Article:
As Berry Chill founder and CEO Michael Farah implemented his plans to open the first of his three Chicago-area locations, he took a bizarre step for a business yet to open: He set up a Facebook page before ever selling its first treat.
“I wanted to build buzz on the brand,” he says. “I wanted to target a younger audience, and Facebook was an easy way to find our customer base.” His friends initially comprised the majority of his fans, but thanks to strong word-of-mouth, the Berry Chill page had 500 fans before the grand opening.
Today, Berry Chill maintains an online presence on Facebook, Twitter, Tumblr, and Foursquare. It has amassed about 10,000 Facebook fans and more than 3,000 Twitter followers. A major reason behind these numbers is that the company puts out information that engages both existing and potential customers. “Don’t tweet only about the product,” Farah says. “Post things customers will find interesting. Keep it fresh.”
A glance at the Berry Chill Facebook page shows posts that do just that, like the one that says, “What are you doing this weekend?! Shoot a PB&J video to try to win A YEAR’S WORTH OF Berry Chill!”
These types of posts work, because they actively seek input from customers, says Mary Beth Huffman, CEO of Carpentersville, Illinois-–based IMPACT Marketing & Public Relations. “It’s like having a conversation,” she says. “Think of it as communicating with people on the other side of your computer.”
Tiffany Rosenberger, manager of marketing innovation for the Chattanooga, Tennessee–based burger chain Krystal, says her company plan is to create more of a lifestyle page on Facebook. While there are posts announcing special events or new store openings, the Krystal Facebook social media outlets—including Facebook, Twitter, Foursquare, and YouTube—focus more on its customer following.
For instance, a recent Facebook conversation centered around the Hall of Fame event where Krystal fans could get their name and photo on a Krystal burger box. The original post read, “Hey, Krystal Lovers! We want to hear your Krystal stories and see more of your shining faces on a Krystal Box. To create your own personalized box, just click the Hall of Fame tab above.”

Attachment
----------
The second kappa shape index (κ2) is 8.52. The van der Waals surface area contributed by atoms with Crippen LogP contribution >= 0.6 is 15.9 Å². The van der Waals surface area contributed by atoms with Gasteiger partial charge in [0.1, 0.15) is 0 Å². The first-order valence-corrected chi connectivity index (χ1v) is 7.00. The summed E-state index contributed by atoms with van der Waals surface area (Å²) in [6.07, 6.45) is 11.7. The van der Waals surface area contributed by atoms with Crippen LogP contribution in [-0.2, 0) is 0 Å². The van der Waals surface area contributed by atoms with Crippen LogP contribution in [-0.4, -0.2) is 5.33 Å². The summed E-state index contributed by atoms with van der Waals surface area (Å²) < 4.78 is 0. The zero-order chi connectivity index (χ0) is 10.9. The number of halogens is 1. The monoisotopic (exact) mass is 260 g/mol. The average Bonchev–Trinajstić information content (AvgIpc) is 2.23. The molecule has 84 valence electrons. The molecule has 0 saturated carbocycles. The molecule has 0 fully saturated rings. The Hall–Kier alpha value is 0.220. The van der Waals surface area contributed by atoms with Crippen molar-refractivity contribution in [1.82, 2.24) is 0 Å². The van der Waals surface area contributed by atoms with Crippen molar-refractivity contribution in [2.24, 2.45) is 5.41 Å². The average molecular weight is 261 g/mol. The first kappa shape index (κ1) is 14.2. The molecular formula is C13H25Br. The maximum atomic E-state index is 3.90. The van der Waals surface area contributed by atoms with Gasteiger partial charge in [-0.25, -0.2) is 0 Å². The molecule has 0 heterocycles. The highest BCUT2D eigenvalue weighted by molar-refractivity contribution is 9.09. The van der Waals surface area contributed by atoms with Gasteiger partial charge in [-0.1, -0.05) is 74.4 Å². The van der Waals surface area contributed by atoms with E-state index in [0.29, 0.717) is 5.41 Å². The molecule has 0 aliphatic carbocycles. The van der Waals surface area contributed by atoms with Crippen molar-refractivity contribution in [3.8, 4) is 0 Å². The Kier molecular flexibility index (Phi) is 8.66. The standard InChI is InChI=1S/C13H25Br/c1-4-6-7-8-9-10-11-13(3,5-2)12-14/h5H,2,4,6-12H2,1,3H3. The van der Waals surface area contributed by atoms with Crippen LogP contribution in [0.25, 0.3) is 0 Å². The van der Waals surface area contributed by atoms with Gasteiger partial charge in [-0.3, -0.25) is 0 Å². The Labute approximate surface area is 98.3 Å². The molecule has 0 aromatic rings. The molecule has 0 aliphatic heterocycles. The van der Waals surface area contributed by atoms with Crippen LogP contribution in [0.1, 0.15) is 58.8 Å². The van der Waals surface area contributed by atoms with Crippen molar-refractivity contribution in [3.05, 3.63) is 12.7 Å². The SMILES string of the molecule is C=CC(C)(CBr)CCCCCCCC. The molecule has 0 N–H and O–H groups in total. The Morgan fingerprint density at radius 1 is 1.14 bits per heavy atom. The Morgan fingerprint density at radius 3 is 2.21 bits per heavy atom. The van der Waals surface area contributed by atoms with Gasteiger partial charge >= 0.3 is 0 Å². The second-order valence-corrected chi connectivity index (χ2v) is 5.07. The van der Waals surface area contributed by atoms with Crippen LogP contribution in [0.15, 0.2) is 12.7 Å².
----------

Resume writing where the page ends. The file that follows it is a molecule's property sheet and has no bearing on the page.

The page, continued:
Rosenberger says this approach focuses on the quality of follower, not the quantity. “It’s a relationship with your customer,” she says. “It’s a great long-term strategy. I think it promotes awareness.”
Asking direct questions is another way to get consumers involved with a quick-serve brand. “We put things out there when we really want to know something,” says Justin McCoy, director of marketing for Menomonee Falls, Wisconsin–based Cousins Subs, which operates 150 locations in six states. “I think they know we’re interested.”
The company used such a post during a recent headquarters visit by potential franchisees: “We have a group of potential franchisee candidates in today. Please tell them where you’d like to see the next Cousins Subs location.” About 50 people responded with their preferences.
Using photographs and video is another way to spark consumer interest. Farah suggests using bright and colorful product shots to grab customers’ attention. Krystal promoted its Krystal Blitz energy drink with a social media scavenger hunt, placing clues in videos on YouTube. Fans had to follow the company’s profiles on Facebook, Twitter, Flickr, and YouTube to participate.
While sites like YouTube and Facebook offer operators the ability to be flexible and post as many videos or messages as they please, Twitter, with its 140-character limit, forces quick serves to be to the point. “If there’s a quick shout-out, you can use that,” Farah says. “If you want something longer, use it to direct them to Facebook, your blog, etc.”
Twitter users can use the search function to find all mentions of certain keywords or phrases, such as a brand or product name, to see what followers are saying about them. McCoy says quick serves should keep updated with what customers are saying, and use that to guide the social media conversation. “We’ve used Twitter to monitor anytime we’re talked about so we can respond to customers,” he says.
Of course, quick-serve operators need to be careful to promote the right awareness for their brand—and to keep social media talk fresh. “If you’re saying the same thing over and over, it will fall on deaf ears,” McCoy says. “That will get you blocked.”
Another mistake operators should never make is offending anyone on social media.
Rosenberger says that offensive statements are one issue, but that the defensive statements from operators can take it one step further. “Don’t be combative to unhappy or angry customers,” she says.
This was a lesson learned the hard way by David Menestres and Carrie Nickerson, owners of the Crumb bakery in Raleigh, North Carolina. After posting the tagline “So Good It Makes Fat People Cry” as their business slogan, the owners received a complaint from a customer who took offense to the language. The owners countered with negative responses to the customer on Twitter, which were discovered and dispersed by the blogosphere, sparking a “Boycott Crumb” Facebook page (now called “Fat is Not a Character Flaw”).
As a result, Menestres and Nickerson were forced to remove the tagline from the business website and issue an apology on its blog. But the damage was already done.
Indeed, social media can be a blessing and a curse for operators. Farah says they are left to simply make the most of the social media environment.
“It allows people to market your product without them even knowing it,” he says. “It’s like you create an army of marketers for your product.”
That army of marketers can carry a brand to mass success, but Huffman says quick serves must remember that success won’t happen overnight.
“It takes time and patience,” she says. “You may not see an effect in six months, although you may see it sooner than that.”
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